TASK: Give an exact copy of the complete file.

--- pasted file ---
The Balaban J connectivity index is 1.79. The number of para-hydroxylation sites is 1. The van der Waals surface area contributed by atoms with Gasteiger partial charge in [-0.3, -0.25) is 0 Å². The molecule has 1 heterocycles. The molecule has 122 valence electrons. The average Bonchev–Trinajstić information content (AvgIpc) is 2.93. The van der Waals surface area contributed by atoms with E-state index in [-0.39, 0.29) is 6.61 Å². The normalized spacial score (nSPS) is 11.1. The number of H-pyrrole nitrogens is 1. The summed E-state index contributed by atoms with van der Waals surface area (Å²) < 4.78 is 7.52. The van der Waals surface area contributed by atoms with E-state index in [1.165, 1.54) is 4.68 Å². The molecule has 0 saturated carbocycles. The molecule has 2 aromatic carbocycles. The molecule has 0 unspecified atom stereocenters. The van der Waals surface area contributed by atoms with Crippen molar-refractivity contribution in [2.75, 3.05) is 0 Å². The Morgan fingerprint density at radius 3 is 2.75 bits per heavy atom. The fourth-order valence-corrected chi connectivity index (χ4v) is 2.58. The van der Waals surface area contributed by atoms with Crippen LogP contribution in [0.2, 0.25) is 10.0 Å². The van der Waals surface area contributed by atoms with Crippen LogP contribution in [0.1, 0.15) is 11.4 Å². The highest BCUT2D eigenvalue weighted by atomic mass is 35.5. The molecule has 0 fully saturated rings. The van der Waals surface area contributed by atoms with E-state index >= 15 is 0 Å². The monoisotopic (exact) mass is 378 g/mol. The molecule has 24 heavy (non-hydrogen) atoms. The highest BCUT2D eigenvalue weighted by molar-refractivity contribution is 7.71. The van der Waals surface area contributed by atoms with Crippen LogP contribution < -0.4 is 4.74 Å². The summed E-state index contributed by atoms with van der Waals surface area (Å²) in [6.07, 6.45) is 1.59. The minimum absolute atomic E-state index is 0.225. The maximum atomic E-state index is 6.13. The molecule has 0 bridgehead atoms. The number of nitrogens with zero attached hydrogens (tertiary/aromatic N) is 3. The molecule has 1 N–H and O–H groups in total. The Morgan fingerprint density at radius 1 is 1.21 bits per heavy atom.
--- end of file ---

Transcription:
The Balaban J connectivity index is 1.79. The number of para-hydroxylation sites is 1. The van der Waals surface area contributed by atoms with Gasteiger partial charge in [-0.3, -0.25) is 0 Å². The molecule has 1 heterocycles. The molecule has 122 valence electrons. The average Bonchev–Trinajstić information content (AvgIpc) is 2.93. The van der Waals surface area contributed by atoms with E-state index in [-0.39, 0.29) is 6.61 Å². The normalized spacial score (nSPS) is 11.1. The number of H-pyrrole nitrogens is 1. The summed E-state index contributed by atoms with van der Waals surface area (Å²) < 4.78 is 7.52. The van der Waals surface area contributed by atoms with E-state index in [1.165, 1.54) is 4.68 Å². The molecule has 0 saturated carbocycles. The molecule has 2 aromatic carbocycles. The molecule has 0 unspecified atom stereocenters. The van der Waals surface area contributed by atoms with Crippen molar-refractivity contribution in [2.75, 3.05) is 0 Å². The Morgan fingerprint density at radius 3 is 2.75 bits per heavy atom. The fourth-order valence-corrected chi connectivity index (χ4v) is 2.58. The van der Waals surface area contributed by atoms with Crippen LogP contribution in [0.2, 0.25) is 10.0 Å². The van der Waals surface area contributed by atoms with Crippen LogP contribution in [0.1, 0.15) is 11.4 Å². The highest BCUT2D eigenvalue weighted by atomic mass is 35.5. The molecule has 0 fully saturated rings. The van der Waals surface area contributed by atoms with E-state index >= 15 is 0 Å². The monoisotopic (exact) mass is 378 g/mol. The molecule has 24 heavy (non-hydrogen) atoms. The highest BCUT2D eigenvalue weighted by molar-refractivity contribution is 7.71. The van der Waals surface area contributed by atoms with Crippen LogP contribution < -0.4 is 4.74 Å². The summed E-state index contributed by atoms with van der Waals surface area (Å²) in [6.07, 6.45) is 1.59. The minimum absolute atomic E-state index is 0.225. The maximum atomic E-state index is 6.13. The molecule has 0 bridgehead atoms. The number of nitrogens with zero attached hydrogens (tertiary/aromatic N) is 3. The molecule has 1 N–H and O–H groups in total. The Morgan fingerprint density at radius 1 is 1.21 bits per heavy atom.